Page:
ITV’s first night, 55 years ago

Today’s ITV’s 55th birthday – so here’s what went out on that first day, 22 September 1955…

VARIETY! DRAMA! PAGENTRY! A chain-smoking man who’s bringing us “world classic dramas”! Orson Welles! This was the trailer which heralded what was on the new network – which then could only be seen in London, courtesy of Associated-Rediffusion and ATV (then, briefly, known as “Associated Broadcasting”). And not forgetting the Tiller Girls… looks like it’s from another planet now, but in the buttoned-up 1950s there were real fears this could destroy the moral fibre of the country.

Hence this incredibly regal intro to the opening night gala – a tribute to a city still getting over the end of the war a decade earlier.

“It is our desire and hope… that in the years to come, that we may preserve one of the proudest boasts of England, the rights of free speech, fair play, our own particular brand of decency and tolerance, our own particular brand of humour and common sense… Ready our friends, you citizens of London, wish us God-speed! Over to Guildhall, good luck all – take it, master control!”

It’s funny to think Jeremy Kyle’s the heir to all that.

Some more old ITV footage of London was released on YouTube a few weeks ago, with a selection from the Thames TV archive being placed there by parent firm Fremantle Media to promote its clips sales department. Above is part of a documentary about Billingsgate Market made shortly before it moved to the Isle of Dogs, but there’s also footage of a youthful Ken Livingstone, a less youthful Margaret Thatcher, a 1969 documentary on “Piccadilly junkies”, Kenneth Williams raging against bores and impossibly wholesome 1980s kids’ show Freetime on cycle speedway in Edmonton.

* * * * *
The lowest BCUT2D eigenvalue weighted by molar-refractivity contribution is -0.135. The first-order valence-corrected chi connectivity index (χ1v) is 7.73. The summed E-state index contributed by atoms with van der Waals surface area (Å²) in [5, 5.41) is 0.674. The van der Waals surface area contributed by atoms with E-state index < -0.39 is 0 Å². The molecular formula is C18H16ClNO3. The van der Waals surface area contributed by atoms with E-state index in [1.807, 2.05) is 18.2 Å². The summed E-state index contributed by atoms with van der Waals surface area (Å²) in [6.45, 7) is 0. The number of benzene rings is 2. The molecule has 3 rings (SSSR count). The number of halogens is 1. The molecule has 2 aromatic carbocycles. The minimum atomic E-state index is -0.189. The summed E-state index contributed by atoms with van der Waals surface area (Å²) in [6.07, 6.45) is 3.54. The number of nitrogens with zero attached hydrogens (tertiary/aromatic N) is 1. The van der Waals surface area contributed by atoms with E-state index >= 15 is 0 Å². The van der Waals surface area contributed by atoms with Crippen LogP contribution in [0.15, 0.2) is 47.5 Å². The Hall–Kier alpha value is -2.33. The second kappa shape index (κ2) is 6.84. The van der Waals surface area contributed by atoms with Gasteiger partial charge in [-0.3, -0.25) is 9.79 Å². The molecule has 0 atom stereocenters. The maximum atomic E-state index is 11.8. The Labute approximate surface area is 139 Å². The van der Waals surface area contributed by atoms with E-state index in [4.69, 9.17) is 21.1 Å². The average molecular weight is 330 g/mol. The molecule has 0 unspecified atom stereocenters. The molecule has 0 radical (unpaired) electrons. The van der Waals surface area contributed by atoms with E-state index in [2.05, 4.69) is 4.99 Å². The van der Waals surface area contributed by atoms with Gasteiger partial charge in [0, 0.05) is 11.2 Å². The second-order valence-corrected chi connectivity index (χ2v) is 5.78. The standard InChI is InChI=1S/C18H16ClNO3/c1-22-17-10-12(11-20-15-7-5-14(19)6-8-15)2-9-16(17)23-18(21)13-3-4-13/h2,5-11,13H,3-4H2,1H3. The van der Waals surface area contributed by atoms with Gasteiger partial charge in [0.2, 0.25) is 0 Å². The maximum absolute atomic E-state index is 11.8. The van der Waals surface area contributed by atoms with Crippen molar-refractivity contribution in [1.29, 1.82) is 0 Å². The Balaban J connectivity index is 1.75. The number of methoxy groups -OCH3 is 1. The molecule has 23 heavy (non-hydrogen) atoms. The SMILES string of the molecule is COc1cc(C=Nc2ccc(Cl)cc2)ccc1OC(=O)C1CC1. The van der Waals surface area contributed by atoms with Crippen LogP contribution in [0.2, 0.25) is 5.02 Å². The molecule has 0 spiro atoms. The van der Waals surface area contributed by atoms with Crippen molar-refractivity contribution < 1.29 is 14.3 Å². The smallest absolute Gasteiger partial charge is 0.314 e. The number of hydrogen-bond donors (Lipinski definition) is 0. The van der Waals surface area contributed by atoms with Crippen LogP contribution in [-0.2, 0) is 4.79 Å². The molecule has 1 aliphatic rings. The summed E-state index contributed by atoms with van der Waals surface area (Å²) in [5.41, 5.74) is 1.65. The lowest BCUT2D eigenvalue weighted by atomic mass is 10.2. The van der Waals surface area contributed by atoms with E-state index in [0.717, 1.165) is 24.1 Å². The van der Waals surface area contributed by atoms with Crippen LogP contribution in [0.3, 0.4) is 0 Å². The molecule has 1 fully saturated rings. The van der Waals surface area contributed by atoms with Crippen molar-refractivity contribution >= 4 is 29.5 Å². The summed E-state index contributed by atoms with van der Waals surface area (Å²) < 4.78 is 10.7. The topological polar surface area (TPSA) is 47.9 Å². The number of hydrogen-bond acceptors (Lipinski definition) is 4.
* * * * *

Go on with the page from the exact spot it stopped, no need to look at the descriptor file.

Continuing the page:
Not forgetting the 1978 World Disco Dancing Championships. Dancing contests on prime time TV? Couldn’t happen now, could it?


  1. Darryl – what are you thinking of! The only interesting thing about the opening of ITV was what happened that night on the BBC Home Service at 6.55.

  2. I mean this seriously – I remember my Dad the next day describing how Grace Archer’s death was the talk of the factory – and how men had arrived home to find their entire families sitting sobbing, people running out of houses crying “she’s dead, she’s dead” – do you really think any of them watched ITV???

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